Did past societies condone homosexuality? This thorough study answers those who revise the message of Scripture, by using the Bible, Jewish literature, and information from ancient cultures. It provides the knowledge necessary to respond with confidence, compassion, and honesty to demands that Christians accept active homosexuality.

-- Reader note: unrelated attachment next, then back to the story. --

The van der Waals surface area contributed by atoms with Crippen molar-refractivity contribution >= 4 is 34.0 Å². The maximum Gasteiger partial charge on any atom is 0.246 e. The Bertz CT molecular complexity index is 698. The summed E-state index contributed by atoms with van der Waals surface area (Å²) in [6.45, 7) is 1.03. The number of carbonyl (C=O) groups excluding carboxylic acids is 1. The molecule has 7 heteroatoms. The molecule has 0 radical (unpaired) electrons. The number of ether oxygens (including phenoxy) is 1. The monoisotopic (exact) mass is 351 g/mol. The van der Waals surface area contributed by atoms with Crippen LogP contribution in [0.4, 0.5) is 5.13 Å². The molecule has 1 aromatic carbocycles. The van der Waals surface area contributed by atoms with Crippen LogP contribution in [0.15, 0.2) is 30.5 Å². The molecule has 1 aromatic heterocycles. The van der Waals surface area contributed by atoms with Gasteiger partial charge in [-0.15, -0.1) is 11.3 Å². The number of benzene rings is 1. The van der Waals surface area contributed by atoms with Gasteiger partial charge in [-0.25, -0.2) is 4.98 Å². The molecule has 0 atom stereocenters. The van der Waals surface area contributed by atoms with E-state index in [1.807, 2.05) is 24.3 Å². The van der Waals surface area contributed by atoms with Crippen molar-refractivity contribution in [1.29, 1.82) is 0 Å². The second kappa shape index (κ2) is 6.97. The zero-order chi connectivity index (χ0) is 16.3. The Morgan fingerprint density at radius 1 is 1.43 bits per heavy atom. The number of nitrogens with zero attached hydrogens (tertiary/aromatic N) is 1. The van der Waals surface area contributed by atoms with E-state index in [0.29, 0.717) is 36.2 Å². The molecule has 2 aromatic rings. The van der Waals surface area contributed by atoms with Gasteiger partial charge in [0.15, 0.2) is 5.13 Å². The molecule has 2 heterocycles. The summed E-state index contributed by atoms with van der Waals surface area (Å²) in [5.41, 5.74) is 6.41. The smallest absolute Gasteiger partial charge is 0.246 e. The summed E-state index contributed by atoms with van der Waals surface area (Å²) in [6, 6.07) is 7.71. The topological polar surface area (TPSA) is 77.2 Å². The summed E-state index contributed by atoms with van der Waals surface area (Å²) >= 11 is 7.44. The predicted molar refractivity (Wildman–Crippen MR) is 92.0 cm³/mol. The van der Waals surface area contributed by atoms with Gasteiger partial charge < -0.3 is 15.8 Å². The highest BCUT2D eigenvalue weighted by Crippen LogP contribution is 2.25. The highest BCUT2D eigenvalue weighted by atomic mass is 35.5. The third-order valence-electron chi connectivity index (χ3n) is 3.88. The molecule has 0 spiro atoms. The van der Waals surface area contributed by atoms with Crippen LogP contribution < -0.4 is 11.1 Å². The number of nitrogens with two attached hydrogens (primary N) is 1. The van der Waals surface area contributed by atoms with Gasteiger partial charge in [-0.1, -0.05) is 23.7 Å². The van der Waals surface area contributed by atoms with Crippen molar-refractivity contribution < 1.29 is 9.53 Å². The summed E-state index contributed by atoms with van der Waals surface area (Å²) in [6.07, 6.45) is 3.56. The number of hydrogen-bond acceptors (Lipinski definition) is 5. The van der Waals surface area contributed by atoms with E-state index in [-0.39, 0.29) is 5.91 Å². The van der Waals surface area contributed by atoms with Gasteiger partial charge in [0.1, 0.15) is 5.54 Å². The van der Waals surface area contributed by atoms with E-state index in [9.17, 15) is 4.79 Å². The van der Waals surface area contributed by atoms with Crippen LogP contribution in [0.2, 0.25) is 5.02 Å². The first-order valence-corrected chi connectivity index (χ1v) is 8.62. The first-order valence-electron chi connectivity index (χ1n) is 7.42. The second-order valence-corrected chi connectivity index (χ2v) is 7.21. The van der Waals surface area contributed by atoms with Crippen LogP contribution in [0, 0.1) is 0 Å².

In recent decades universal reconciliation (UR) has sharpened its attack on evangelical faith. By their fiction and nonfiction, and by film (The Shack), universalists such as Paul Young, Brian McLaren, Rob Bell, and others are propagating the idea that the love of God trumps all other attributes of God including his holiness and justice. From this starting point universalists believe that all people are born as children of God, that all are going to heaven, that all must embrace God's love. Those who reject God in this life will repent after death and escape hell. Even the devil and his angels will repent from hell and go to heaven. Universalism is an old idea. Christians have confronted UR since the third century and refuted it as heresy--heresy because UR believes that faith in Jesus is unnecessary. Thus, the death of Jesus Christ as an atonement for sin becomes unnecessary. Through his acquaintance with Paul Young, De Young is increasingly concerned that Young and other universalists are misleading many. In this book De Young challenges all the arguments that universalists make--their appeals to the Bible, to logic and reason, and to church history--and shows that they are unconvincing.